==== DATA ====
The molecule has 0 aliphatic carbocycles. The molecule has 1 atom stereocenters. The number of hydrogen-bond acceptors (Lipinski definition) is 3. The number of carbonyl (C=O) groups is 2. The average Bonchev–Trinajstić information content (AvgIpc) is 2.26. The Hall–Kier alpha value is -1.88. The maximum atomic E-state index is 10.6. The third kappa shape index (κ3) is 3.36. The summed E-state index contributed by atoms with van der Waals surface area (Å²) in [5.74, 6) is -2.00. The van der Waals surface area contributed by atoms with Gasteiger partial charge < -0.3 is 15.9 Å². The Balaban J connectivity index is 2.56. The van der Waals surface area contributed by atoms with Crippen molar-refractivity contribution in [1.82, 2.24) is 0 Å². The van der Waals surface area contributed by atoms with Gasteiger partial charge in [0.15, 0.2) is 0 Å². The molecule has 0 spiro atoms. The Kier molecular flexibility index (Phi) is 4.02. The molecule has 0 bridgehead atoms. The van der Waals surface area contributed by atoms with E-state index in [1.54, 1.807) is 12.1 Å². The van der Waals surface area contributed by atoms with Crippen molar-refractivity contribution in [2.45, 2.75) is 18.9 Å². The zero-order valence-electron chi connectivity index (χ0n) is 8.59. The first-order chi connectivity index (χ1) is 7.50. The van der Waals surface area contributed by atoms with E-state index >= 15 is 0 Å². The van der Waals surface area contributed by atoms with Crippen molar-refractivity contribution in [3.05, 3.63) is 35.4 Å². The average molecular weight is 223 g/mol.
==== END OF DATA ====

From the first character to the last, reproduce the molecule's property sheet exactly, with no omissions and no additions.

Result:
The molecule has 0 aliphatic carbocycles. The molecule has 1 atom stereocenters. The number of hydrogen-bond acceptors (Lipinski definition) is 3. The number of carbonyl (C=O) groups is 2. The average Bonchev–Trinajstić information content (AvgIpc) is 2.26. The Hall–Kier alpha value is -1.88. The maximum atomic E-state index is 10.6. The third kappa shape index (κ3) is 3.36. The summed E-state index contributed by atoms with van der Waals surface area (Å²) in [5.74, 6) is -2.00. The van der Waals surface area contributed by atoms with Gasteiger partial charge < -0.3 is 15.9 Å². The Balaban J connectivity index is 2.56. The van der Waals surface area contributed by atoms with Crippen molar-refractivity contribution in [1.82, 2.24) is 0 Å². The van der Waals surface area contributed by atoms with Gasteiger partial charge in [0.15, 0.2) is 0 Å². The molecule has 0 spiro atoms. The Kier molecular flexibility index (Phi) is 4.02. The molecule has 0 bridgehead atoms. The van der Waals surface area contributed by atoms with E-state index in [1.54, 1.807) is 12.1 Å². The van der Waals surface area contributed by atoms with Crippen molar-refractivity contribution in [2.45, 2.75) is 18.9 Å². The zero-order valence-electron chi connectivity index (χ0n) is 8.59. The first-order chi connectivity index (χ1) is 7.50. The van der Waals surface area contributed by atoms with E-state index >= 15 is 0 Å². The van der Waals surface area contributed by atoms with Crippen molar-refractivity contribution in [3.05, 3.63) is 35.4 Å². The average molecular weight is 223 g/mol.